Despite the fact that we’ve known about tornadoes for thousands of years and that meteorologists are actively studying them (and have been doing so for decades), there are still a lot of unknowns about these storms. We already know a fair amount about how twisters start, but many people wonder how does a tornado stop? It may seem like Mother Nature is turning a tap on and off, but there’s a lot more to it than that.
In this article, we’ll go over the causes that make a tornado stop and the science behind it. We’ll cover this starting with how tornadoes form, before getting to how they stop. Understanding the full cycle of a tornado is key to understanding how a tornado stops.
Understanding the Tornado Lifecycle
All tornadoes are thunderstorms but not all thunderstorms are tornadoes. Each twister starts life as a thunderstorm and some ways behave in the same way as a thunderstorm. Certainly, most people are familiar with the tell-tale signs of a thunderstorm emerging, but few understand what makes the thunderstorm stop.
The Thunderstorm Phase
Thunderstorms are made of clouds. Those clouds form in exactly the same way as any other. Warm air rises and cools, causing water vapor to condense together into the form of a cloud. This is a normal process of evaporation, but thunderstorms occur when the updraft of low-pressure air continues upwards, making the cloud taller.
Thunder clouds can reach 40,000 feet (12,192 meters) into the troposphere layer of Earth’s atmosphere. As more water is condensed, great forces of energy continue to heat up frozen water at the upper reaches of the cloud. As the updraft continues to heat, the kinetic energy becomes too much, and the cloud explodes into rain, lightning, and thunder.
When a thunder cloud eventually releases, it produces massive amounts of energy. In fact, 10 million kilowatt-hours of energy, or around the same as a massive 20-kiloton nuclear bomb.
The Tornado Phase
Tornadoes don’t magically appear. You will not see a twister without a thunderstorm. Tornadoes are born in supercell thunderstorms, which have stronger upward air updrafts than regular storms. When this updraft is strong enough, a vortex of water is formed, resulting in what’s called a mesocyclone.
Once this happens, there is a 50% chance a tornado will also form within a half-hour. If a twister does happen, it moves downwards through the thunderstorm cloud as a swirling vortex of powerful air. Wind speeds generated by the storm reach anywhere from 120 to 300 mph (up to 483 kph). It is worth noting the vortex only becomes a tornado when it touches ground, which does not always happen.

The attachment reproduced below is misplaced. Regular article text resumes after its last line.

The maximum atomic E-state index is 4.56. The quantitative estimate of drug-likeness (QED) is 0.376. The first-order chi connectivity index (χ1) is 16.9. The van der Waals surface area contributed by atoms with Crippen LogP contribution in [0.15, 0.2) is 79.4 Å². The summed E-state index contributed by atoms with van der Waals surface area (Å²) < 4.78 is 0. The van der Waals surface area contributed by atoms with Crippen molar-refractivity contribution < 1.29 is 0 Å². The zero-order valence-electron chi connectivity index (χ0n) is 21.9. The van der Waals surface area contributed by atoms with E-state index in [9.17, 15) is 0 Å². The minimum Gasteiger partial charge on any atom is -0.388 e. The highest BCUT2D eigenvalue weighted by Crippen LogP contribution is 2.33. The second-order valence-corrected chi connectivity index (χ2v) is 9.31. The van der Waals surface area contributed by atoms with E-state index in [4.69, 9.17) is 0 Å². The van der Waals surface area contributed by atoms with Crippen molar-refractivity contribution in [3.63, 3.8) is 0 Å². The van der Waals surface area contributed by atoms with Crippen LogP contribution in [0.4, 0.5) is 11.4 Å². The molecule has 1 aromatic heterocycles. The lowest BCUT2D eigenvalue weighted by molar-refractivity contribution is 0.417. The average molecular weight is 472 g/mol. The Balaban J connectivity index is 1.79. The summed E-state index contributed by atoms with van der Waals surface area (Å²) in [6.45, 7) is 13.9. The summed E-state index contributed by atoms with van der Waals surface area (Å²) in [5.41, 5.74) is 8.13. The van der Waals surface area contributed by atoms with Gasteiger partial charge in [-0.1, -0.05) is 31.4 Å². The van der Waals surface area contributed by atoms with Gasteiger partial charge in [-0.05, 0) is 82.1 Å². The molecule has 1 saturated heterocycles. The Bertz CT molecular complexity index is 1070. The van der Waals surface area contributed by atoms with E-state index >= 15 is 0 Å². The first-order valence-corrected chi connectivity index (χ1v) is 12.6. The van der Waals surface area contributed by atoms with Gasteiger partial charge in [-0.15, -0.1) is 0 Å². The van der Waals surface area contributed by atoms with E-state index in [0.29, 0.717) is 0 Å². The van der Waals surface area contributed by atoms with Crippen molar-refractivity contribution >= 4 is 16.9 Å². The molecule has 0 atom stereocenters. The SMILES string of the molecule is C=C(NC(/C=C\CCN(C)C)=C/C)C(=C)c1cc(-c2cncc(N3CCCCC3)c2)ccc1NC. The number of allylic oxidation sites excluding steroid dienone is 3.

When it does, we are very familiar with the visual and physical results. Tornadoes are perhaps the most recognizable weather event in the world.
On the ground, it’s easy to assume the twister has a mind of its own and is seemingly choosing targets. That’s not the case because the tornado is linked directly to the thunderstorm. This means its path is entirely dictated by the route of the thundercloud that generates it.
How long the tornado lasts also depends on the thundercloud. Some last mere minutes and move less than a mile. Bigger twisters can run for hours, covering dozens of miles, and cause massive damage along the way.
The Ending Phase
So, how does a tornado stop? As you may have realized, nothing about the formation, movement, and lifespan of a tornado is without reason. It’s all related to thunderstorms. That also seems to be the case when a tornado dissipates.
The science on what causes tornadoes to stop is still relatively new. There is plenty of debate around the exact reason why a storm will die. Many believe the thunderstorm plays a direct role in the collapse of the spinning mesocyclone.
Importantly, the thunderstorm itself may continue long after a tornado born from it dissipates. However, changes within the storm can remove the prime conditions a twister needs to form. If moisture levels are wrong or the airflow is broken, the tornado will stop.
Why Do Twisters Sometimes Come Back?
Movies would have us believe that tornadoes can dissipate and then return seemingly with intelligence, targeting people and houses like they have a vendetta.
Mother Nature is clever, but she’s not that good! Skipping twisters are something of a tornado myth, but that does not mean a tornado cannot dissipate and return.
In fact, it’s common for a tornado to briefly disappear before returning. As previously noted, the path a twister takes is entirely dependent on the storm cloud that generates it. When the vortex is disturbed the tornado can dissipate, sometimes never to come back. However, occasionally the disruption in the vortex is temporary.
When the vortex repairs itself, it can touch ground again and cause the tornado to come back. For some, this looks like the tornado is hopping or skipping but that’s not really what it is doing in a literal sense.
There is some debate because it is a worthy question to ask whether multiple touchdowns from the same thunderstorm is the same tornado or different twisters. If they were different tornadoes, the idea of a skipping storm may be more likely. If it is just the same twister coming and going, it is not really skipping.
When we look at the idea of skipping tornadoes, there are a few possibilities:
- A single thunderstorm produces multiple tornadoes that dissipate and generate from the same vortex.
- Continuous tornado that seemed to disappear because the contact with the ground was relatively weak.
- One tornado that keeps generating and dissipating, landing in different locations and seemingly hopping.